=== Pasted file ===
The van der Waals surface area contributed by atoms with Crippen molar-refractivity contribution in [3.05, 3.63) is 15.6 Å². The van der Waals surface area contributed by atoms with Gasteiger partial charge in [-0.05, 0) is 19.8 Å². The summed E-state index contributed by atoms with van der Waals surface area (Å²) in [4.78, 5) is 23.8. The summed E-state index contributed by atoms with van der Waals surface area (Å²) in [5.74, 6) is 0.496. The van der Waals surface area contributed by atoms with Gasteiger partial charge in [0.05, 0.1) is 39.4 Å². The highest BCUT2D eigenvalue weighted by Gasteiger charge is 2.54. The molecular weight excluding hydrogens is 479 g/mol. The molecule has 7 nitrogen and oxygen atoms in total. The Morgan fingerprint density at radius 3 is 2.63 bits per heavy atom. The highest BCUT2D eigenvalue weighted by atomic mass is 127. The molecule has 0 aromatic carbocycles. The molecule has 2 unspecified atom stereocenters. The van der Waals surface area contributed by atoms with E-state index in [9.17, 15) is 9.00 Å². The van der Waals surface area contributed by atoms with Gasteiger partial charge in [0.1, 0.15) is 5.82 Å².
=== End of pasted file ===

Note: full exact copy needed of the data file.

The van der Waals surface area contributed by atoms with Crippen molar-refractivity contribution in [3.05, 3.63) is 15.6 Å². The van der Waals surface area contributed by atoms with Gasteiger partial charge in [-0.05, 0) is 19.8 Å². The summed E-state index contributed by atoms with van der Waals surface area (Å²) in [4.78, 5) is 23.8. The summed E-state index contributed by atoms with van der Waals surface area (Å²) in [5.74, 6) is 0.496. The van der Waals surface area contributed by atoms with Gasteiger partial charge in [0.05, 0.1) is 39.4 Å². The highest BCUT2D eigenvalue weighted by Gasteiger charge is 2.54. The molecular weight excluding hydrogens is 479 g/mol. The molecule has 7 nitrogen and oxygen atoms in total. The Morgan fingerprint density at radius 3 is 2.63 bits per heavy atom. The highest BCUT2D eigenvalue weighted by atomic mass is 127. The molecule has 0 aromatic carbocycles. The molecule has 2 unspecified atom stereocenters. The van der Waals surface area contributed by atoms with E-state index in [9.17, 15) is 9.00 Å². The van der Waals surface area contributed by atoms with Gasteiger partial charge in [0.1, 0.15) is 5.82 Å².